Caring for the Patient With Cancer at Home

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Hiccups happen when the diaphragm (the main muscle used in breathing) suddenly contracts between normal breaths. Hiccups can be caused by irritation of the nerve that controls the diaphragm, certain drugs, problems in the brain, problems in the esophagus (the swallowing tube that goes from the throat to the stomach), pressure on the stomach, and other conditions. Hiccups that last a long time can be serious. They can interfere with eating, sleeping, and breathing, and lead to exhaustion. There’s not a lot of research on managing hiccups, but here are some of the things people have found useful.

What the patient can do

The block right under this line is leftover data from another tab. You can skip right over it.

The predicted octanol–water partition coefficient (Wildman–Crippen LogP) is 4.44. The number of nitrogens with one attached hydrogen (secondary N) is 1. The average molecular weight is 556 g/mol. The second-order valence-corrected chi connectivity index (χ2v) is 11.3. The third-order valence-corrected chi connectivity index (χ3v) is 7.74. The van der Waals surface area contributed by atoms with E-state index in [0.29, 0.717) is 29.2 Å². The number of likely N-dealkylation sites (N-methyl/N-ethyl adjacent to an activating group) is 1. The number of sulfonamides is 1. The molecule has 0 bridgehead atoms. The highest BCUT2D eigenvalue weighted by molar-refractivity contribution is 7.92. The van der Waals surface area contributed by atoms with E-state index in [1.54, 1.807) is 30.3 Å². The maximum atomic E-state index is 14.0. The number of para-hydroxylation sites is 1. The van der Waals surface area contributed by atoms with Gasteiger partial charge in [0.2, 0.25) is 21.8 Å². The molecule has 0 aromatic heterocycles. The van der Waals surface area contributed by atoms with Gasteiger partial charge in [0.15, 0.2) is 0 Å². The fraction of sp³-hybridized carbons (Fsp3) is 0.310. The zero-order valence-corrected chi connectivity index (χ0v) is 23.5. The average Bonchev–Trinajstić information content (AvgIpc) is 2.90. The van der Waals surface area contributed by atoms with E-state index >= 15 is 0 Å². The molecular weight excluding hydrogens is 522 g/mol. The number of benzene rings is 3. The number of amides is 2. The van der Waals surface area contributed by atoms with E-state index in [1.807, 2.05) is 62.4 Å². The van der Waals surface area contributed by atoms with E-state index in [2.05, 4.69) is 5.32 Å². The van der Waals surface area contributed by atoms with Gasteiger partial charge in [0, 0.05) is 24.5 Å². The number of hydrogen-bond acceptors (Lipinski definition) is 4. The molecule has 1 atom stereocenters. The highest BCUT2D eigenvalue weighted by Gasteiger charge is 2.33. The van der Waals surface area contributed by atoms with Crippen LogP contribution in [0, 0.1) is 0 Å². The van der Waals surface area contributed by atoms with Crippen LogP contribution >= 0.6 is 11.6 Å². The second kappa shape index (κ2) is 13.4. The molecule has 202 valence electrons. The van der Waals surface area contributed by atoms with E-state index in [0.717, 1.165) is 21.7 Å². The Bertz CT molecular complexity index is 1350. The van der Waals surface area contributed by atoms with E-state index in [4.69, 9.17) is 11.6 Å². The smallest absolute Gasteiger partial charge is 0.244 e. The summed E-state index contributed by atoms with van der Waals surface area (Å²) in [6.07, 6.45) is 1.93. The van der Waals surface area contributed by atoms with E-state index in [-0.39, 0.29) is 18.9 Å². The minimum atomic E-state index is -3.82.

• Breathe slowly and deeply into a paper bag for 10 breaths at a time.
  • Drink water slowly.
  • Hold a teaspoon of sugar in your mouth and then swallow.
  • Avoid forcing yourself to eat.

What caregivers can do

  • Watch the patient to be sure that they’re able to drink enough liquids.
  • If medicine is given for hiccups, watch for dizziness. The patient may need help getting up or walking.

Call the cancer team if the patient:

  • Has trouble breathing
  • Develops a puffy or bloated stomach
  • Has hiccups that last for more than a day

Last Medical Review: 06/08/2015
Last Revised: 06/08/2015